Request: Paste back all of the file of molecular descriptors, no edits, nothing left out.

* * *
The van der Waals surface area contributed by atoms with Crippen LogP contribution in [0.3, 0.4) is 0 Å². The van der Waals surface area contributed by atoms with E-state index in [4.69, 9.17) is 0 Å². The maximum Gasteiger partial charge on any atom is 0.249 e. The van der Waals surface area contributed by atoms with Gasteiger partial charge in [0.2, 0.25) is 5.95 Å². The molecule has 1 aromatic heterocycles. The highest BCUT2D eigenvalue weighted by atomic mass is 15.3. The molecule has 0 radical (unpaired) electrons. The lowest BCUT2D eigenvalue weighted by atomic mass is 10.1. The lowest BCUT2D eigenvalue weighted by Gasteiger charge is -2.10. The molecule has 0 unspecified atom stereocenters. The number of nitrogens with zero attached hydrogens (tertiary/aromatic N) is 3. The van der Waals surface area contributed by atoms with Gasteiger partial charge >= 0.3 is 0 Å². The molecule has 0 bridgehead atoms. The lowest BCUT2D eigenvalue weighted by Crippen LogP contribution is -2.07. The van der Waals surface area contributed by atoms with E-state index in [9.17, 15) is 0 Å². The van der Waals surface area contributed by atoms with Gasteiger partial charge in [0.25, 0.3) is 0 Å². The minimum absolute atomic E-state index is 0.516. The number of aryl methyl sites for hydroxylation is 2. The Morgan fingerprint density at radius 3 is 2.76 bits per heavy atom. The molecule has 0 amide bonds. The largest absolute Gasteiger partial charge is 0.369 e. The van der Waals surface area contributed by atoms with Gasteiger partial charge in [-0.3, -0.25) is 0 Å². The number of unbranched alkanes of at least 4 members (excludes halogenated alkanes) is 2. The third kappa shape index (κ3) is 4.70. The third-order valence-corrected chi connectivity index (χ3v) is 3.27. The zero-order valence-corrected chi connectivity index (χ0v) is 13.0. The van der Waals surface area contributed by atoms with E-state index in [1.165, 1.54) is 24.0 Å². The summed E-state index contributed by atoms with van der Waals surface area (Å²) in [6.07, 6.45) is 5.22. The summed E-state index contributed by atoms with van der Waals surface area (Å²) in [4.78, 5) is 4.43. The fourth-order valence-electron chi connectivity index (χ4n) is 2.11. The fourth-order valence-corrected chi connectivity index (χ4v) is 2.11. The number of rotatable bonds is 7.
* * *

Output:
The van der Waals surface area contributed by atoms with Crippen LogP contribution in [0.3, 0.4) is 0 Å². The van der Waals surface area contributed by atoms with E-state index in [4.69, 9.17) is 0 Å². The maximum Gasteiger partial charge on any atom is 0.249 e. The van der Waals surface area contributed by atoms with Gasteiger partial charge in [0.2, 0.25) is 5.95 Å². The molecule has 1 aromatic heterocycles. The highest BCUT2D eigenvalue weighted by atomic mass is 15.3. The molecule has 0 radical (unpaired) electrons. The lowest BCUT2D eigenvalue weighted by atomic mass is 10.1. The lowest BCUT2D eigenvalue weighted by Gasteiger charge is -2.10. The molecule has 0 unspecified atom stereocenters. The number of nitrogens with zero attached hydrogens (tertiary/aromatic N) is 3. The van der Waals surface area contributed by atoms with Gasteiger partial charge >= 0.3 is 0 Å². The molecule has 0 bridgehead atoms. The lowest BCUT2D eigenvalue weighted by Crippen LogP contribution is -2.07. The van der Waals surface area contributed by atoms with E-state index in [9.17, 15) is 0 Å². The van der Waals surface area contributed by atoms with Gasteiger partial charge in [0.25, 0.3) is 0 Å². The minimum absolute atomic E-state index is 0.516. The number of aryl methyl sites for hydroxylation is 2. The Morgan fingerprint density at radius 3 is 2.76 bits per heavy atom. The molecule has 0 amide bonds. The largest absolute Gasteiger partial charge is 0.369 e. The van der Waals surface area contributed by atoms with Gasteiger partial charge in [-0.3, -0.25) is 0 Å². The number of unbranched alkanes of at least 4 members (excludes halogenated alkanes) is 2. The third kappa shape index (κ3) is 4.70. The third-order valence-corrected chi connectivity index (χ3v) is 3.27. The zero-order valence-corrected chi connectivity index (χ0v) is 13.0. The van der Waals surface area contributed by atoms with E-state index in [1.165, 1.54) is 24.0 Å². The summed E-state index contributed by atoms with van der Waals surface area (Å²) in [6.07, 6.45) is 5.22. The summed E-state index contributed by atoms with van der Waals surface area (Å²) in [4.78, 5) is 4.43. The fourth-order valence-electron chi connectivity index (χ4n) is 2.11. The fourth-order valence-corrected chi connectivity index (χ4v) is 2.11. The number of rotatable bonds is 7.